Django-Dojo alliance was finally announced to the world by our very own Jacob Kaplan-Moss:
Starting with version 0.92 (which should be out in a few weeks, Murphy willing), Django is going to bundle Dojo with the toolkit. Specifically as part of Django’s admin interface (but available to user apps as well).
Read all about it in Jacob’s post.
I am overjoyed to see such cool high quality open source projects are working together.
Finally full Snakes & Rubies video went live on Google Video! And it took only 18 days to verify it (19 days, if you count when I started to upload it). Apparently the whole process of verification depends on file size nonlinearly. It cannot depend on content because it is a combination of smaller files: Adrian’s Django presentation, David’s Rails presentation, and Q&A session. Oh, well.
And now is time for some stats (1/9/2006–1/27/2006):
It looks like nbd was able to find the problem, which plagued many people (including me) with QoS. You can find details in this thread on OpenWrt forum. Instructions on how to install QoS package can be found in this FAQ entry. Give it a whirl and don’t forget to thank Felix Fietkau (nbd).
QoS was the biggest feature on my "wanted" list. It means now I can produce an OpenWrt GUI (webui) module to deal with it.
Some time ago Jacob Kaplan-Moss released his documentary about Snakes & Rubies event. It is a must see video for all serious programmers working in different fields because it gives you a rare chance to understand the motives of two successful software projects.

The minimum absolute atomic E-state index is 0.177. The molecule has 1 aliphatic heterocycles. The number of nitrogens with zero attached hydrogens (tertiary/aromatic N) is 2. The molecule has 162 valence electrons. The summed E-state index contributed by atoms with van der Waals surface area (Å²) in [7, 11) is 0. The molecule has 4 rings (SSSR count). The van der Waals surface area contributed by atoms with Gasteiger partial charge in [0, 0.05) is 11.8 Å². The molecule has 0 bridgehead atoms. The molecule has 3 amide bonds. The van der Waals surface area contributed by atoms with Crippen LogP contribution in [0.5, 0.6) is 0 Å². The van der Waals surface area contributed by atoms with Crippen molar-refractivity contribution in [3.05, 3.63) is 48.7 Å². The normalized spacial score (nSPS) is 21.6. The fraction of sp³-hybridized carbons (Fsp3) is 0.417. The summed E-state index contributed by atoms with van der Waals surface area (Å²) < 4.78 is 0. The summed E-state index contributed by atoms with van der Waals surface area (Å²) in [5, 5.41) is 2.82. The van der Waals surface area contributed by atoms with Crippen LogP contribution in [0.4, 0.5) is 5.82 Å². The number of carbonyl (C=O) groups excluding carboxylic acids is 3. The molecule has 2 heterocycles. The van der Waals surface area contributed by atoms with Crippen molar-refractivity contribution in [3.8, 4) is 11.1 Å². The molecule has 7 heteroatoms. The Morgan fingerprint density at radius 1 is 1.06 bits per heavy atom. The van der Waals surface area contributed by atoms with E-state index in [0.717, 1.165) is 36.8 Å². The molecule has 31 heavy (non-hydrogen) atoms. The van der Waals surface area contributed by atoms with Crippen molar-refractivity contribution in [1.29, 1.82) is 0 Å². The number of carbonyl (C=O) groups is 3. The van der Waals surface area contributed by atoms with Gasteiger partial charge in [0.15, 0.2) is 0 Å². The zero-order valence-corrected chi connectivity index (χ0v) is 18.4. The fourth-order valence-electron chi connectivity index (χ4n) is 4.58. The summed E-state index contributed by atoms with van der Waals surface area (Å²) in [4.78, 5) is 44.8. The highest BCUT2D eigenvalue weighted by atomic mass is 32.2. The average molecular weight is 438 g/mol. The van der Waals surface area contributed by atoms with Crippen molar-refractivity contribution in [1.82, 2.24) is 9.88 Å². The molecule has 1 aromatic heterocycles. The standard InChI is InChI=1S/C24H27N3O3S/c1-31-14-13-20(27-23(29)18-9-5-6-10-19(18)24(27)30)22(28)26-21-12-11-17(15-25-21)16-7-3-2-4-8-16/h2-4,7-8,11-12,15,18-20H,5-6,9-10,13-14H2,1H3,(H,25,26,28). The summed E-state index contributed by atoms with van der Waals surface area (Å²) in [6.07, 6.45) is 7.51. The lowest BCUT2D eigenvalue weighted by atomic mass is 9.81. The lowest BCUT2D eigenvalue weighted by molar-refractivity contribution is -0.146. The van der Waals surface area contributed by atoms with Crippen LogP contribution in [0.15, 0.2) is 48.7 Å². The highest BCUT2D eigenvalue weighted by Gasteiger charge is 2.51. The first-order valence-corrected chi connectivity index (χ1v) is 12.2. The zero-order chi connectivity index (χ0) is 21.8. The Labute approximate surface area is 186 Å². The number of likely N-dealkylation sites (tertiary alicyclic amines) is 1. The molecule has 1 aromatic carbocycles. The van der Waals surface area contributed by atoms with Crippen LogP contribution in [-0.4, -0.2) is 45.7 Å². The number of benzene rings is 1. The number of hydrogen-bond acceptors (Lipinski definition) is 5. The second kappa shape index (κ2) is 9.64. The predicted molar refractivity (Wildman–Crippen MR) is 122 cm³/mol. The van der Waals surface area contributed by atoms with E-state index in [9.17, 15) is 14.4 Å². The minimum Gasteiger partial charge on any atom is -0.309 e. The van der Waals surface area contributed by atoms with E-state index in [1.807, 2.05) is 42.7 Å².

Pretty soon it became obvious that sending links to hefty files or torrents is not the best way to spread the word — people are lazy and distractible.
Brad Neuberg wrote a good article, which compares two different approaches to AJAX: thick client (e.g., Dojo style) and thin client (e.g., Prototype style). While it does a good job contrasting two approaches, I want to underscore that the underlying problem is a clash of two cultures between "local application" developers, and "web site" developers.
There is no doubt that local applications create the most satisfying end-user experience. Their typical weakness is in restriction of underlying data to local installation, which makes any collaboration impossible.
Nowadays this question is asked frequently. A lot of guys in their 30s realize that they are the oldest guys in their groups. 20+ guys don’t see wise sages around. What is going on? It was debated on /. without any productive outcome (as usual).
Let’s take a look at the problem using available statistics. One nice source of data is the National Center for Educational Statistics. I made a chart using Table 280.
Update on 11/25/2007: today this article presents mostly historical interest. Since Dojo 0.2 a lot of versions were published and many things were changed. At the time of this writing Dojo is at ripe 1.0. I had to disable all Ajax action in examples because I don’t use Dojo 0.2 anymore.
What is Filtering? It is a selection of items using some criteria (filter). In this tutorial I am going to filter documents of my blog (made with Django, of course) matching titles against user-specified substring.
In case you missed it too: TinyMCE 2.0.1 is out.
I am getting a feeling that everybody is trying to roll out something for Xmas. Hmm. Maybe I should do it too.
Dojo 0.2.1 is out. This is a maintenance release, which doesn’t change API but fixes some pesky bugs. Go and get it.
Today I saw new search phrase, which brought visitors to my humble blog: rails 1.0 "Lost connection to MySQL server during query". Yes, you guessed it right! Ruby on Rails 1.0 was released 4 days ago. Scrip.aculo.us 1.5 and Prototype 1.4 were released as well.
On 15th Dojo 0.2 was released too. It sports many widgets, improved speed, and new BSD license, which was added to AFL. Now you can use it in GPL projects as well as in commercial applications even, if you don’t understand legalese of AFL.